Complex problems can thus be solved using top-down design,
also known as stepwise refinement, where we:
1. Break the problem into parts.
2. Then break the parts into parts.
3. Solve each of the parts, which will be easy to do.
2.5.2 Advantages of Top-Down Design
Breaking the problem into parts helps us to clarify what needs to be
done, and at each step of refinement, the new parts become less
complicated and therefore easier to figure out. Thus parts of the
solution may turn out to be reusable. Breaking the problem into
parts also allows more than one person to work on the solution. By
separating the low-level work from the higher level objects, the
design becomes modular, which means development can be
self-contained. A top-down modular approach means you create a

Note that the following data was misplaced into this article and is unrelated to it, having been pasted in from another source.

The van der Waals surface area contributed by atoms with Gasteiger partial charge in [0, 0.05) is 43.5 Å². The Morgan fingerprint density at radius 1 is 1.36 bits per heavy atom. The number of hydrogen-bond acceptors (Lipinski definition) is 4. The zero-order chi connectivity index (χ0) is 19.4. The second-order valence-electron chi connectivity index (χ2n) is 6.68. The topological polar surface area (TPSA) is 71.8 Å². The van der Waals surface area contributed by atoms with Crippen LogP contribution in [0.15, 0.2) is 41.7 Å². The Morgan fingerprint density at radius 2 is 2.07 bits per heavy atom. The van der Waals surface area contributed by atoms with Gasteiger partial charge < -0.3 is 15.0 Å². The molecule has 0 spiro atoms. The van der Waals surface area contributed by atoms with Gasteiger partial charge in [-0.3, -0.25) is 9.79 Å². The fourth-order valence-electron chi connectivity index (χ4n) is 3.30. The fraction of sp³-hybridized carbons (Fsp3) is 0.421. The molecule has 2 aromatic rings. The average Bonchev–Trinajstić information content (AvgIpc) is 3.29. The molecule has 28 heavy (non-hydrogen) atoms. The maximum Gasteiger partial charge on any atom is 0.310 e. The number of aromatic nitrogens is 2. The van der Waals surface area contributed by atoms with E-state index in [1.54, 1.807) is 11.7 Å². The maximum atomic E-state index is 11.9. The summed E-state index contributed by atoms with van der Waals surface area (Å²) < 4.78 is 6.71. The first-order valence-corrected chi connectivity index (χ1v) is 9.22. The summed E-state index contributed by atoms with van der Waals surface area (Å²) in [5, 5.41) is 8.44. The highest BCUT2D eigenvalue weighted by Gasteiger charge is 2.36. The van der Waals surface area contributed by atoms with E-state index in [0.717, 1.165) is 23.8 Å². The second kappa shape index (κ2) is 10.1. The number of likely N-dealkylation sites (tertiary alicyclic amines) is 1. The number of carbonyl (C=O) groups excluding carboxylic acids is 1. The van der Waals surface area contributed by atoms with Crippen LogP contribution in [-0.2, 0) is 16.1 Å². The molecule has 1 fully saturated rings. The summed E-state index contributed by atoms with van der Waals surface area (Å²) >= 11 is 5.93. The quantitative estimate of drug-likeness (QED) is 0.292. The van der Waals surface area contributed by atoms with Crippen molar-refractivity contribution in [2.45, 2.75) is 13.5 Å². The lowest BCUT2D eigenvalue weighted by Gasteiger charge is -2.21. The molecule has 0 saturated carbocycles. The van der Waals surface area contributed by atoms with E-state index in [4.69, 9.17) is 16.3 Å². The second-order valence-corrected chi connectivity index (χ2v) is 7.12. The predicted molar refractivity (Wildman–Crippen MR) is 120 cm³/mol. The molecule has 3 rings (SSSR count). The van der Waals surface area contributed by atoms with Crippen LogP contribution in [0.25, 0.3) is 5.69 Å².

“skeleton” code that illustrates clearly how low-level modules inte-
grate. This approach also reduces coding errors, because each
module has to be processed separately.
2.5.3 Non-MEL Example of Top-Down Design
We own a home improvement company.
We do painting, roofing, and basement waterproofing.
A section of town has recently flooded (zip code 21222).
We want to send out pamphlets to our customers in that area.
1. Get the customer list from a file.
2. Sort the list according to zip code.
3. Make a new file of only the customers with the zip code 21222
from the sorted customer list.
4. Print an envelope for each of these customers.